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Dozens join Tijuana 'Mega March' for security as homicides reach record levels
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As Tijuana’s homicides have continued to rise, dozens of residents marched through city streets on Sunday—from students calling for safer neighborhoods to families seeking answers about their missing relatives.

“We are sad and fed up with everything that is happening in Tijuana, that you can’t walk around at peace,” said Fernanda de la Torre, a 24-year-old culinary arts student and one of the organizers of what was billed as a “Mega March for a Safe Tijuana”.

The event was staged by a group of friends in their 20s who said they had no ties to political groups. It has come as authorities have registered more than 1,500 homicides in Tijuana so far this year, putting the city on pace to break last year’s record of more than 1,700 killings. July’s tally of 251 homicides reported by the Baja California Attorney General’s Office made it the most violent month to date.

Participants in Sunday’s march, many dressed in white, called for peace and justice as they marched down Agua Caliente Boulevard, cleared of traffic by a police escort. The group ended up in the city’s Río Zone at a traffic circle that surrounds a giant statue of the Aztec emperor Cuauhtémoc—a popular gathering spot both for protests and celebrations.

While 4,500 people had expressed interest in joining the “Mega March” on the event’s Facebook page, the group never grew to more than 100 participants.

“Truly, I think that people are apathetic,” said Lizeth Vera, a 42-year-old physician who participated with her husband and two sons, ages 11 and 8. “They think that this will never happen to them, that they are immune to such a situation. They find a thousand excuses not to go out.”

De la Torre, one of the march’s leaders, said support for her idea spread quickly after she first brought it up on Facebook a couple of weeks ago. “This is a problem that affects all of us in Tijuana,” she said.”

She said the group plans to present a petition on Monday at City Hall. Their demands include better treatment of citizens at the hands of police, more public access to information about the police department and improved lighting in city neighborhoods.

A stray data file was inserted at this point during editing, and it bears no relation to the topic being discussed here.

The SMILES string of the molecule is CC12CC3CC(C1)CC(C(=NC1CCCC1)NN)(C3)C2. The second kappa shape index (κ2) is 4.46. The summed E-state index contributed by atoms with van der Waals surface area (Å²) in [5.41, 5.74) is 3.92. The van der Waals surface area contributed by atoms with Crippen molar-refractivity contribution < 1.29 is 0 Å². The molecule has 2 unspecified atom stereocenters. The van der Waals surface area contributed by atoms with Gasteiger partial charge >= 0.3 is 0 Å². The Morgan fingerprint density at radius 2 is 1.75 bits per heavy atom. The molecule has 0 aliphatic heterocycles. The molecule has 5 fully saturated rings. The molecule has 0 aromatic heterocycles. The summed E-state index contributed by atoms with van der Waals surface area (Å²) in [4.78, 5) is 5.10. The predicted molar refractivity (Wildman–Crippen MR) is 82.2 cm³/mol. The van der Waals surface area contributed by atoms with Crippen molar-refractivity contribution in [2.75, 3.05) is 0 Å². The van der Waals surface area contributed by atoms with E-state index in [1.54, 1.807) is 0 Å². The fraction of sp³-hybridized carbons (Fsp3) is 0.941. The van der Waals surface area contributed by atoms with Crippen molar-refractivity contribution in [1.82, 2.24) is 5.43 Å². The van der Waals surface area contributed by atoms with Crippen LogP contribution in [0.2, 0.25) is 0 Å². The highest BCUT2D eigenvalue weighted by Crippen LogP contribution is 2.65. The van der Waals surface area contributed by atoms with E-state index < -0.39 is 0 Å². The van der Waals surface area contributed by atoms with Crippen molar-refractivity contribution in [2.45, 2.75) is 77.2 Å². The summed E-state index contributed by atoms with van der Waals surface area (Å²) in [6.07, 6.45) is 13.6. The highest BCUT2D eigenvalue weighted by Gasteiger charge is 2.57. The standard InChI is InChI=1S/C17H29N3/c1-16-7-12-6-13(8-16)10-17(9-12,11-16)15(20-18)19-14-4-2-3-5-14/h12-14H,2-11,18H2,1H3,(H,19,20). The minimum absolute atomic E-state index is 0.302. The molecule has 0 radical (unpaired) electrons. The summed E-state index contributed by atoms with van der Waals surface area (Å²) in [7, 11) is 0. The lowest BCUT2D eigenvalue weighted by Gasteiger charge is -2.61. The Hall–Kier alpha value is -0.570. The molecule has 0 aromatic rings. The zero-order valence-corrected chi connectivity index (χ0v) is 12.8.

The city’s high homicide numbers of recent years have largely been attributed by authorities to disputes involving the local drug trade, though they have not been the only victims. Last week, a 13-year-old boy was shot to death by an assailant who stole his cellphone.

But while city officials acknowledge the rise in homicides, they say figures show an overall drop in crime, with pointed declines in certain areas. According to statistics from the Tijuana Police Department, the first five months of the year show a 5 percent overall drop in crime compared with the same period last year. The statistics show particularly steep declines in residential burglaries at 36 percent; car theft and commercial burglaries at 18 percent; and robbery with violence at 16 percent.

Over a decade ago, anti-crime marches in Tijuana brought out thousands of residents. But unlike the previous events, Sunday’s march did not include the participation of the city’s leading civic groups and of the leading anti-crime organization, the Baja California Citizens Council for Public Safety.

The march may have suffered from not having a single galvanizing event to bring out the crowds. Two months ago, thousands participated in a march immediately following the disappearance of a 15-year-old girl, Diana Laura Piggeonountt Gómez, who was a student at the city’s elite public high school Preparatoria Federal Lázaro Cárdenas. She has not been found.

On Sunday, several families of missing persons joined the march, hoping to keep alive the search. Aide Aceves Montes said her 25-year-old son, Abraham Yunoe Chávez Aceves, had not been seen since April 24. 2016. He had gone to purchase medicine for one of his children on a Sunday morning and never returned.

“We have no information of any kind, neither good, nor bad,” she said.

http://www.sandiegouniontribune.com/news...story.html
Más vale pocos pelos, pero bien peinados.
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